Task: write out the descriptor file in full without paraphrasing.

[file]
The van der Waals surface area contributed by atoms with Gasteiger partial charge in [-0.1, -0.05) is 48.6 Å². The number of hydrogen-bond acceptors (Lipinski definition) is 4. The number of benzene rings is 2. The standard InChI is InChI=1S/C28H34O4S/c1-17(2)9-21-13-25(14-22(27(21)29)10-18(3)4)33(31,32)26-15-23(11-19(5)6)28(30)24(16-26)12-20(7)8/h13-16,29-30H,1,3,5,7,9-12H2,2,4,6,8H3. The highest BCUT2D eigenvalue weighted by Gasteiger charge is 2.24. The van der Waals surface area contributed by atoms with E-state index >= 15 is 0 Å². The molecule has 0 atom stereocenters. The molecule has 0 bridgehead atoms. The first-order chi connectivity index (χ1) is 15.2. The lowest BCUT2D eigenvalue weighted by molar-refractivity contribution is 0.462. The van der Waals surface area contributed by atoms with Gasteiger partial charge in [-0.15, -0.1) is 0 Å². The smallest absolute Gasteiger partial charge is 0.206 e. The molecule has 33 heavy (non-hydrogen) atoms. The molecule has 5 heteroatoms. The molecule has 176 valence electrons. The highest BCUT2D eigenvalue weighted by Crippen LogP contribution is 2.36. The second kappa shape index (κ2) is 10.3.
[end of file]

The van der Waals surface area contributed by atoms with Gasteiger partial charge in [-0.1, -0.05) is 48.6 Å². The number of hydrogen-bond acceptors (Lipinski definition) is 4. The number of benzene rings is 2. The standard InChI is InChI=1S/C28H34O4S/c1-17(2)9-21-13-25(14-22(27(21)29)10-18(3)4)33(31,32)26-15-23(11-19(5)6)28(30)24(16-26)12-20(7)8/h13-16,29-30H,1,3,5,7,9-12H2,2,4,6,8H3. The highest BCUT2D eigenvalue weighted by Gasteiger charge is 2.24. The van der Waals surface area contributed by atoms with E-state index >= 15 is 0 Å². The molecule has 0 atom stereocenters. The molecule has 0 bridgehead atoms. The first-order chi connectivity index (χ1) is 15.2. The lowest BCUT2D eigenvalue weighted by molar-refractivity contribution is 0.462. The van der Waals surface area contributed by atoms with Gasteiger partial charge in [-0.15, -0.1) is 0 Å². The smallest absolute Gasteiger partial charge is 0.206 e. The molecule has 33 heavy (non-hydrogen) atoms. The molecule has 5 heteroatoms. The molecule has 176 valence electrons. The highest BCUT2D eigenvalue weighted by Crippen LogP contribution is 2.36. The second kappa shape index (κ2) is 10.3.